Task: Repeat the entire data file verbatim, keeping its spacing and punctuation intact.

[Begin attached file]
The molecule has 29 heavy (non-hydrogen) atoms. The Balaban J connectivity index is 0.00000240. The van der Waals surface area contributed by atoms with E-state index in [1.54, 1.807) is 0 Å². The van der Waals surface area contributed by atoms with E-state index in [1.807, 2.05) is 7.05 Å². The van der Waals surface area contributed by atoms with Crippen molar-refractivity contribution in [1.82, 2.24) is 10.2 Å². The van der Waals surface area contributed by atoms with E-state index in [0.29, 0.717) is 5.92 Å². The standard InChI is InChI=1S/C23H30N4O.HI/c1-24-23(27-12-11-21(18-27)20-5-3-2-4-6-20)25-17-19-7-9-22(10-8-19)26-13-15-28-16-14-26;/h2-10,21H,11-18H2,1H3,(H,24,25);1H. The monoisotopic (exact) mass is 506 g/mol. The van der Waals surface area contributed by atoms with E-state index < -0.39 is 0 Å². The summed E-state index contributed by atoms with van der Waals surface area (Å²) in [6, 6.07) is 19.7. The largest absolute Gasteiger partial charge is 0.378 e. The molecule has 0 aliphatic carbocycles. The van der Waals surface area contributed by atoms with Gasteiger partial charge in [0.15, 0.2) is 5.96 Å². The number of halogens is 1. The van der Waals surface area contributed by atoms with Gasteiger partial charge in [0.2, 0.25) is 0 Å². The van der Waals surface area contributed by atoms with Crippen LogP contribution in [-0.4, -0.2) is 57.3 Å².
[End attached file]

The molecule has 29 heavy (non-hydrogen) atoms. The Balaban J connectivity index is 0.00000240. The van der Waals surface area contributed by atoms with E-state index in [1.54, 1.807) is 0 Å². The van der Waals surface area contributed by atoms with E-state index in [1.807, 2.05) is 7.05 Å². The van der Waals surface area contributed by atoms with Crippen molar-refractivity contribution in [1.82, 2.24) is 10.2 Å². The van der Waals surface area contributed by atoms with E-state index in [0.29, 0.717) is 5.92 Å². The standard InChI is InChI=1S/C23H30N4O.HI/c1-24-23(27-12-11-21(18-27)20-5-3-2-4-6-20)25-17-19-7-9-22(10-8-19)26-13-15-28-16-14-26;/h2-10,21H,11-18H2,1H3,(H,24,25);1H. The monoisotopic (exact) mass is 506 g/mol. The van der Waals surface area contributed by atoms with E-state index < -0.39 is 0 Å². The summed E-state index contributed by atoms with van der Waals surface area (Å²) in [6, 6.07) is 19.7. The largest absolute Gasteiger partial charge is 0.378 e. The molecule has 0 aliphatic carbocycles. The van der Waals surface area contributed by atoms with Gasteiger partial charge in [0.15, 0.2) is 5.96 Å². The number of halogens is 1. The van der Waals surface area contributed by atoms with Gasteiger partial charge in [0.2, 0.25) is 0 Å². The van der Waals surface area contributed by atoms with Crippen LogP contribution in [-0.4, -0.2) is 57.3 Å².